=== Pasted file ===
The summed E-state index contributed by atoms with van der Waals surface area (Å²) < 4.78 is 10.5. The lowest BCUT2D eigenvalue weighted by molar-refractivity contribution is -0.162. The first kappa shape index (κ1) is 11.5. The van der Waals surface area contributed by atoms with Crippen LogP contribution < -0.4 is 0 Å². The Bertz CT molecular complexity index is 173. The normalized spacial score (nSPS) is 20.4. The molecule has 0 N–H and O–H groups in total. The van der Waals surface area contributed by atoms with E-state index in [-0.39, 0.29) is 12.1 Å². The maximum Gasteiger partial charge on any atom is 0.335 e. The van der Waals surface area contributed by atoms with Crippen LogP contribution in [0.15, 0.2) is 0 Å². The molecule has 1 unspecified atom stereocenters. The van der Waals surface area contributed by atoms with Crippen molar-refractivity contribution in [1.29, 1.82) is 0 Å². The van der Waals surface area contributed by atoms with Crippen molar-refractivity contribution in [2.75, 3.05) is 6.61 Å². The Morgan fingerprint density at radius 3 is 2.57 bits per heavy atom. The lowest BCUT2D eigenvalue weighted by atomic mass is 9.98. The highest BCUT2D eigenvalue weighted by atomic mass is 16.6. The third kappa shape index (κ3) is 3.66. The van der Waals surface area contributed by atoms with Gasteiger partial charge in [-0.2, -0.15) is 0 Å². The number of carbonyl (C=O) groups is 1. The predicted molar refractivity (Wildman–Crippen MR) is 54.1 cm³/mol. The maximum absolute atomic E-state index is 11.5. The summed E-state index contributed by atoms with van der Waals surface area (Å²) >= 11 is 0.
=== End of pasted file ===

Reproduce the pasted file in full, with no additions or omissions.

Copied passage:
The summed E-state index contributed by atoms with van der Waals surface area (Å²) < 4.78 is 10.5. The lowest BCUT2D eigenvalue weighted by molar-refractivity contribution is -0.162. The first kappa shape index (κ1) is 11.5. The van der Waals surface area contributed by atoms with Crippen LogP contribution < -0.4 is 0 Å². The Bertz CT molecular complexity index is 173. The normalized spacial score (nSPS) is 20.4. The molecule has 0 N–H and O–H groups in total. The van der Waals surface area contributed by atoms with E-state index in [-0.39, 0.29) is 12.1 Å². The maximum Gasteiger partial charge on any atom is 0.335 e. The van der Waals surface area contributed by atoms with Crippen LogP contribution in [0.15, 0.2) is 0 Å². The molecule has 1 unspecified atom stereocenters. The van der Waals surface area contributed by atoms with Crippen molar-refractivity contribution in [1.29, 1.82) is 0 Å². The van der Waals surface area contributed by atoms with Crippen molar-refractivity contribution in [2.75, 3.05) is 6.61 Å². The Morgan fingerprint density at radius 3 is 2.57 bits per heavy atom. The lowest BCUT2D eigenvalue weighted by atomic mass is 9.98. The highest BCUT2D eigenvalue weighted by atomic mass is 16.6. The third kappa shape index (κ3) is 3.66. The van der Waals surface area contributed by atoms with Gasteiger partial charge in [-0.2, -0.15) is 0 Å². The number of carbonyl (C=O) groups is 1. The predicted molar refractivity (Wildman–Crippen MR) is 54.1 cm³/mol. The maximum absolute atomic E-state index is 11.5. The summed E-state index contributed by atoms with van der Waals surface area (Å²) >= 11 is 0.